“I feel super-fit at the moment because I’ve just climbed Everest in four days, doing around 12 hours climbing a day, in a team of five to raise money for brain tumour research. I did it last year and it was incredible, but just as challenging, punishing and the equivalent of running three marathons. It meant intensive training over five months. It’s made me feel so good and I’m so buzzing with energy. The only drawback is I wake up incredibly early.

“I’m an outdoors person – I love it and there’s nothing better than a good walk with my dogs. My normal fitness regime is exercising for around 45 minutes four times a week in a gym – I have one at home – and seeing a personal trainer.”

How do you look after your wellbeing?

“Wellbeing’s precious, which you don’t appreciate until you’ve lost it, and then you realise just how precious it is. I’m a firm believer that diet and exercise and sleep conquer most things. So if I’m feeling a bit crap, three days of really conscious exercise, diet and sleep generally sorts out most things out in my world. If it doesn’t, then perhaps there’s a bigger problem.”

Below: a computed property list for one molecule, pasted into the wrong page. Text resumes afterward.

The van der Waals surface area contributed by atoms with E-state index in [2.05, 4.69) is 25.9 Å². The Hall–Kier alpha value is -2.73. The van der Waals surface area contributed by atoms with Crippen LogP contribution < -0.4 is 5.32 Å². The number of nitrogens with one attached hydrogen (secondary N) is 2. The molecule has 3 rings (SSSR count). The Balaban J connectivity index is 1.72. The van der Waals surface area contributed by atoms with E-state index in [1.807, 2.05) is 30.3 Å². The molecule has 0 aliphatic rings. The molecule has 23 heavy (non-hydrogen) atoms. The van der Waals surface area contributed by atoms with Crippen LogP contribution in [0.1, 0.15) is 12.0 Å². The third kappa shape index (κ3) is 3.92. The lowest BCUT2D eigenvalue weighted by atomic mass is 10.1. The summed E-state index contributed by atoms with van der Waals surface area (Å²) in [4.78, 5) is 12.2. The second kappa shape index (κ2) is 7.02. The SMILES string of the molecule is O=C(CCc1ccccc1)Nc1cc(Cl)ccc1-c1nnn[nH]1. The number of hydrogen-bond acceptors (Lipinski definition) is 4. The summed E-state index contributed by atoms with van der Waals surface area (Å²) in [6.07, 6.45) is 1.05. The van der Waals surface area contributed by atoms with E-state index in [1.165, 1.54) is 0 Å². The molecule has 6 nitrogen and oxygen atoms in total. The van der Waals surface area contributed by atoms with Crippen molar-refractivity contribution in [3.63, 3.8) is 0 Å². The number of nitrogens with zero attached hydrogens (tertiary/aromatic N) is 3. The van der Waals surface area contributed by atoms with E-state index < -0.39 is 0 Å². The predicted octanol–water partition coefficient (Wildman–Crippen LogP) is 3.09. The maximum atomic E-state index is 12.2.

Phil Spencer interview

How do you get through the tough times?

“I’ve been very fortunate not to have too many tough times. If I’m worried about something, I’ll talk to my wife. I have a very close family, so if step out of line, one of them or Kirstie will pull me up! I’ve got friends I’ve known since I was a teenager and we’re always there for one another.”

How would you sum up your view on life?

“Somebody once told me, life’s like a race. When you watch Formula One, and the driver has a helmet camera, you see his hands constantly correcting, and going from left to right even when the road is straight. He’s trying to keep steering in a straight line, and I kind of see life like that.

“It’s about constantly balancing, rebalancing and keeping all the balls in the air – keeping your marriage going, looking after the children, running a house, being good at work, maintaining a social life, keeping fit and healthy. It’s busy and there are the normal stresses, but I’ve been very fortunate. I have a gorgeous wife and lovely relationship, two healthy children, a nice house, a job I love and a family that are alive, together and healthy. I’m really happy and have no regrets.”